Test Kitchen tips: Clarifying butter


This article was originally on a blog post platform and may be missing photos, graphics or links. See About archive blog posts.

For many, clarified butter is the cooking fat of choice in the kitchen. It is butter where the milk solids, water and whey proteins have been removed. The resulting butter is a beautifully clear golden liquid when melted, preferred in many recipes because it can be cooked at higher temperatures than standard butter. (The milk solids in standard butter can easily burn.)

Because it’s clarified, this butter can also last longer -- the milk solids that can cause standard butter to go rancid so quickly have been removed. Of course, the milk solids also impart rich flavor, so clarified butter will not have the same depth of flavor as standard butter.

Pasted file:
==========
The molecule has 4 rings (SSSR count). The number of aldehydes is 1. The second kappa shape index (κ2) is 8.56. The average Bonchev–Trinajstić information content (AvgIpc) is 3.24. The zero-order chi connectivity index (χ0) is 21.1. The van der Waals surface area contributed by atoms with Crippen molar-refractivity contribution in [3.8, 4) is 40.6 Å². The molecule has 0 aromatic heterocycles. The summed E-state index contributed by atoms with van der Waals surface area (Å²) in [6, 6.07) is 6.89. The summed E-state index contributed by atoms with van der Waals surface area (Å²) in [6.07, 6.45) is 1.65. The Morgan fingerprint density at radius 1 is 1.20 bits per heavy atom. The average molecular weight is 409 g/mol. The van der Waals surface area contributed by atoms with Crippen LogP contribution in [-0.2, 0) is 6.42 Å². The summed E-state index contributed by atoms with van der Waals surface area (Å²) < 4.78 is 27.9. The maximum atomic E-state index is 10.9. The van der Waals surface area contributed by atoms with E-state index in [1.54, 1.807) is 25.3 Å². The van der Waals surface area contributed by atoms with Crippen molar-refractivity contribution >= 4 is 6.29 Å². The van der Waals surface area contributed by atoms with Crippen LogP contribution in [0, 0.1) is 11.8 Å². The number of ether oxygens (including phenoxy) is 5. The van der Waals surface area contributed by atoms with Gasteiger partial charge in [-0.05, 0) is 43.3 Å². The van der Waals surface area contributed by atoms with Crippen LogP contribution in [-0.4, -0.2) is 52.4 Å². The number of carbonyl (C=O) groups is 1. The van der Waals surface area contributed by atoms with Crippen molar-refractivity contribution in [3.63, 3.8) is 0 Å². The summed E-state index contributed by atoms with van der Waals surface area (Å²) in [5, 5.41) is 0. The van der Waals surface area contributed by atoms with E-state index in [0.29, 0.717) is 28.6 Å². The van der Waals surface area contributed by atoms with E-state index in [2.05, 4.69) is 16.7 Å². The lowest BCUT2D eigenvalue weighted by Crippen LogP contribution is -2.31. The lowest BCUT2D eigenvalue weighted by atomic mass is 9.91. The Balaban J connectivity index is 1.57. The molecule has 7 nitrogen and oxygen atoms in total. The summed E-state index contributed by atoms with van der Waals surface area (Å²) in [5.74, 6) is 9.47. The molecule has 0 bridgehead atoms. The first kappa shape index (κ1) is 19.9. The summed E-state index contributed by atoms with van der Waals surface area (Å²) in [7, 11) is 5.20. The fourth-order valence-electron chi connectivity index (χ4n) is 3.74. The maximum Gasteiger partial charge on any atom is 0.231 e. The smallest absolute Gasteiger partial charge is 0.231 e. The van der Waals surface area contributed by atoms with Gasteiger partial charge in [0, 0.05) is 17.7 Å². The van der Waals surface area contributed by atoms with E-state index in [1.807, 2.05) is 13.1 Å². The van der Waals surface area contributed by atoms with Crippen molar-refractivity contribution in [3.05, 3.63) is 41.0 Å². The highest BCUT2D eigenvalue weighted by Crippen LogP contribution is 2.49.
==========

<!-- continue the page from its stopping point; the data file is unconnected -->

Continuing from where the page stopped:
You can find clarified butter (or ghee, a type of Indian clarified butter) in many cooking stores and specialty markets, but it can be costly, and it’s just as easily made at home.

To make your own clarified butter, gently melt the butter over low heat in a heavy-bottom saucepan (or slowly melt it in the microwave). As the butter melts, the milk solids will sink to the bottom and water and whey proteins will gently bubble to the top. After the water has evaporated, gently skim the whey (the dry foam) from the top of the clarified butter. Very gently pour the clarified butter into a separate container, making sure not to disturb the milk solids at the bottom. 1 cup (2 sticks) of standard butter should give you 1/2 cup to 3/4 cup clarified butter.

Cool the butter, then cover and refrigerate until needed. Voila!

If you have any kitchen tips or questions you’d like me to explore, leave a comment below or email me at


134 recipes for your favorite restaurant dishes

What’s hot: Recipes from the L.A. Times Test Kitchen


Browse hundreds of recipes from the L.A. Times Test Kitchen

-- Noelle Carter